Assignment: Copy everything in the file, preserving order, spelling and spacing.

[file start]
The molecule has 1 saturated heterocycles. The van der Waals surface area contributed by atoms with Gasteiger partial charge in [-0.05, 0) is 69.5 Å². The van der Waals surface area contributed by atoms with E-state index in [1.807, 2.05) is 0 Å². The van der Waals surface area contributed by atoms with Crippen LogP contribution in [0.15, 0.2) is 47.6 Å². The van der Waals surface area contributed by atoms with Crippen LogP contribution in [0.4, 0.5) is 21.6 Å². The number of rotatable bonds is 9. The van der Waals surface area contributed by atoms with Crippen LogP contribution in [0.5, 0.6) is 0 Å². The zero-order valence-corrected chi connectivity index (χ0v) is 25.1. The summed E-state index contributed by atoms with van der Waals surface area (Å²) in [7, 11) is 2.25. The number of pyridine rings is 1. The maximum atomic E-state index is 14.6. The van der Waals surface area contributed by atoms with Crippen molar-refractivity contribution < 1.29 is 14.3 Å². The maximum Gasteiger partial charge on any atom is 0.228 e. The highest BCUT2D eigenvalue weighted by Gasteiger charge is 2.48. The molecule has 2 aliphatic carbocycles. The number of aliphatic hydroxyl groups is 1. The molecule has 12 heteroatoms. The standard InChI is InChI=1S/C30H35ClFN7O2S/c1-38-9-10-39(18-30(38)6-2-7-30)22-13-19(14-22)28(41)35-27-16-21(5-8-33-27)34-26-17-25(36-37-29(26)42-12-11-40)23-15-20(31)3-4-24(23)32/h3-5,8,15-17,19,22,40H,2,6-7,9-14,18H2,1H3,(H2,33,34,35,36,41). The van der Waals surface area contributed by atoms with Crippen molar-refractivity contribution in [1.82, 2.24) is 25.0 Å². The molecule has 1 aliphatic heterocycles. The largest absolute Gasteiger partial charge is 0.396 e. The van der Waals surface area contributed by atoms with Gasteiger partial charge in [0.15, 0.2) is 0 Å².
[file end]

The molecule has 1 saturated heterocycles. The van der Waals surface area contributed by atoms with Gasteiger partial charge in [-0.05, 0) is 69.5 Å². The van der Waals surface area contributed by atoms with E-state index in [1.807, 2.05) is 0 Å². The van der Waals surface area contributed by atoms with Crippen LogP contribution in [0.15, 0.2) is 47.6 Å². The van der Waals surface area contributed by atoms with Crippen LogP contribution in [0.4, 0.5) is 21.6 Å². The number of rotatable bonds is 9. The van der Waals surface area contributed by atoms with Crippen LogP contribution in [0.5, 0.6) is 0 Å². The zero-order valence-corrected chi connectivity index (χ0v) is 25.1. The summed E-state index contributed by atoms with van der Waals surface area (Å²) in [7, 11) is 2.25. The number of pyridine rings is 1. The maximum atomic E-state index is 14.6. The van der Waals surface area contributed by atoms with Crippen molar-refractivity contribution < 1.29 is 14.3 Å². The maximum Gasteiger partial charge on any atom is 0.228 e. The highest BCUT2D eigenvalue weighted by Gasteiger charge is 2.48. The molecule has 2 aliphatic carbocycles. The number of aliphatic hydroxyl groups is 1. The molecule has 12 heteroatoms. The standard InChI is InChI=1S/C30H35ClFN7O2S/c1-38-9-10-39(18-30(38)6-2-7-30)22-13-19(14-22)28(41)35-27-16-21(5-8-33-27)34-26-17-25(36-37-29(26)42-12-11-40)23-15-20(31)3-4-24(23)32/h3-5,8,15-17,19,22,40H,2,6-7,9-14,18H2,1H3,(H2,33,34,35,36,41). The van der Waals surface area contributed by atoms with Crippen molar-refractivity contribution in [1.82, 2.24) is 25.0 Å². The molecule has 1 aliphatic heterocycles. The largest absolute Gasteiger partial charge is 0.396 e. The van der Waals surface area contributed by atoms with Gasteiger partial charge in [0.15, 0.2) is 0 Å².